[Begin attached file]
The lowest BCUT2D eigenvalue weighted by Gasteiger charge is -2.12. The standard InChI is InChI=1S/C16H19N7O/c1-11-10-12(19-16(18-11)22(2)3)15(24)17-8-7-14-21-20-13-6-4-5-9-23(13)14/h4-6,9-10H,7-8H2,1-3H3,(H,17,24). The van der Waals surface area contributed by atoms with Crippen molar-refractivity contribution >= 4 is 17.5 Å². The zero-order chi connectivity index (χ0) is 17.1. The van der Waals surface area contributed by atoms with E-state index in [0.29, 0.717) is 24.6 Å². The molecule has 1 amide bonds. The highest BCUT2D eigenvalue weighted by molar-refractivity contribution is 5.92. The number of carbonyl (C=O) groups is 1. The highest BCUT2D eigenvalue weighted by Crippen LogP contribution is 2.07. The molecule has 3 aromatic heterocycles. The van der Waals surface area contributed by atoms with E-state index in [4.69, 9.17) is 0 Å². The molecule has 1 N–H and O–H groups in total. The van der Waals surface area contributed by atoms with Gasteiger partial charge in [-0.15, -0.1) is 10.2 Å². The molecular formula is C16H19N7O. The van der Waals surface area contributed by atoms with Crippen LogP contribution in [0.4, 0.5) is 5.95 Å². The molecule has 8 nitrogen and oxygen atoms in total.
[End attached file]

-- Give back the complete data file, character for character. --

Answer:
The lowest BCUT2D eigenvalue weighted by Gasteiger charge is -2.12. The standard InChI is InChI=1S/C16H19N7O/c1-11-10-12(19-16(18-11)22(2)3)15(24)17-8-7-14-21-20-13-6-4-5-9-23(13)14/h4-6,9-10H,7-8H2,1-3H3,(H,17,24). The van der Waals surface area contributed by atoms with Crippen molar-refractivity contribution >= 4 is 17.5 Å². The zero-order chi connectivity index (χ0) is 17.1. The van der Waals surface area contributed by atoms with E-state index in [0.29, 0.717) is 24.6 Å². The molecule has 1 amide bonds. The highest BCUT2D eigenvalue weighted by molar-refractivity contribution is 5.92. The number of carbonyl (C=O) groups is 1. The highest BCUT2D eigenvalue weighted by Crippen LogP contribution is 2.07. The molecule has 3 aromatic heterocycles. The van der Waals surface area contributed by atoms with E-state index in [4.69, 9.17) is 0 Å². The molecule has 1 N–H and O–H groups in total. The van der Waals surface area contributed by atoms with Gasteiger partial charge in [-0.15, -0.1) is 10.2 Å². The molecular formula is C16H19N7O. The van der Waals surface area contributed by atoms with Crippen LogP contribution in [0.4, 0.5) is 5.95 Å². The molecule has 8 nitrogen and oxygen atoms in total.